Mass. charter school student receives uniform violation for hijab

A charter school in Massachusetts, where an 8th grade student was ticketed for a uniform violation for wearing a hijab, says it understands the “handling of the situation came across as insensitive.” A relative of the Mystic Valley Regional Charter School student posted on social media a photo of the “School Uniform Compliance Form” the student received Thursday from a teacher for the hijab. In the description of the offense, the headscarf worn by Muslim women was misspelled as ‘jihab’. The school said in an emailed statement that it allows students to wear religious clothing “as an expression of their sincere beliefs,” but asks students to send a letter “requiring this from a member of their community.” clergy.” School inspector Alex Dan said there were no consequences for the student and that the form sent home was intended to start a conversation with the family about obtaining religious accommodation. But Dan acknowledged that the situation had been mishandled. that the respected member of staff overseeing the process should not take responsibility for what happened, we understand how our handling of the situation came across as insensitive and look forward to using this moment as a learning opportunity to improve our policies and procedures The school’s statement said. The Massachusetts branch of the Council on American-Islamic Relations says its attorneys are representing the student’s family and are investigating the situation. The student is now wearing a hijab at school, the group said. CAIR-Massachusetts Executive Director Tahirah Amatul-Wadud said wearing a hijab or other religious clothing should not require families to seek accommodation. “I would never want to justify to that student what she is wearing,” she said Sunday. I don’t want them ever having to justify this requiring an accommodation.” The Mystic Valley Regional Charter School also came under fire in 2017 due to a policy to ban hair braid extensions. The parents of then 15-year-olds said their twin daughters, who are black, were punished for wearing extensions, while white students were not punished for haircut violations. , the school has abandoned the policy. In July, Republican government Charlie Baker signed a law in response to that incident to outlaw discrimination based on natural and protective hairstyles — such as afros, cornrows, or tightly coiled twists — in workplaces, school districts and school-related organizations across the state.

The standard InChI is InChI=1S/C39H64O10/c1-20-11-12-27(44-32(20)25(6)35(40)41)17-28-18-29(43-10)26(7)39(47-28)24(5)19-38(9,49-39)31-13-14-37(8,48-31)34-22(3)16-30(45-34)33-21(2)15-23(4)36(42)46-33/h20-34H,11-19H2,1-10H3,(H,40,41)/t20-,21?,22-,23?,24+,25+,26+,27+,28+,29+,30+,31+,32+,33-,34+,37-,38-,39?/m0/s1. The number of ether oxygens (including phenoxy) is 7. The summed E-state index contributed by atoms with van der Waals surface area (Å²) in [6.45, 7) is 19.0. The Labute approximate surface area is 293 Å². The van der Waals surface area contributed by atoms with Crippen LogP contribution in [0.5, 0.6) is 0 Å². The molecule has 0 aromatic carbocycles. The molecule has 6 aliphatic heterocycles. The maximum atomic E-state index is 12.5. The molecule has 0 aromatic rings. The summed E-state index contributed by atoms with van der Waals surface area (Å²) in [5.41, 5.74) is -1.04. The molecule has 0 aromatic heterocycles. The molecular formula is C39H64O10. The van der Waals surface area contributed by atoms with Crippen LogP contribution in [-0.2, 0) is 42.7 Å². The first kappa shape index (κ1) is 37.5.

A charter school in Massachusetts, where an 8th grade student was ticketed for a uniform violation for wearing a hijab, says it understands the “handling of the situation came across as insensitive.”

A relative of the Mystic Valley Regional Charter School student posted on social media a photo of the “School Uniform Compliance Form” the student received Thursday from a teacher for the hijab. In the description of the offense, the headscarf worn by Muslim women was misspelled as ‘jihab’.

The school said in an emailed statement that it allows students to wear religious clothing “as an expression of their sincere beliefs,” but asks students to send a letter “requiring this from a member of their community.” clergy.”

School inspector Alex Dan said there were no consequences for the student and that the form sent home was intended to start a conversation with the family about obtaining religious accommodation. But Dan acknowledged that the situation had been mishandled.

“While we would like to reiterate that the respected employee overseeing the process should not take responsibility for what happened, we understand how our handling of the situation came across as insensitive and look forward to using this moment as a learning opportunity to improve our policies and procedures,” the school said in a statement.

The Massachusetts branch of the Council on American-Islamic Relations says its attorneys are representing the student’s family and are investigating the situation. The student is now wearing a hijab at school, the group said.

Tahirah Amatul-Wadud, executive director of CAIR-Massachusetts, said wearing a hijab or other religious clothing should not force families to seek shelter.

“I would never want to justify to that student what she is wearing,” she said on Sunday. “I don’t want them ever having to justify this requiring an accommodation.”

The Mystic Valley Regional Charter School also came under fire in 2017 for a policy to ban hair braid extensions. The parents of then 15-year-olds said their twin daughters, who are black, were punished for wearing extensions, while white students were not punished for haircut violations.

The school dropped the policy after strong criticism, including from Massachusetts Democratic Attorney General Maura Healey.

In July, Republican government Charlie Baker signed a law in response to that incident to outlaw discrimination based on natural and protective hairstyles — such as afros, cornrows, or tightly coiled twists — in workplaces, school districts and school-related organizations across the state.


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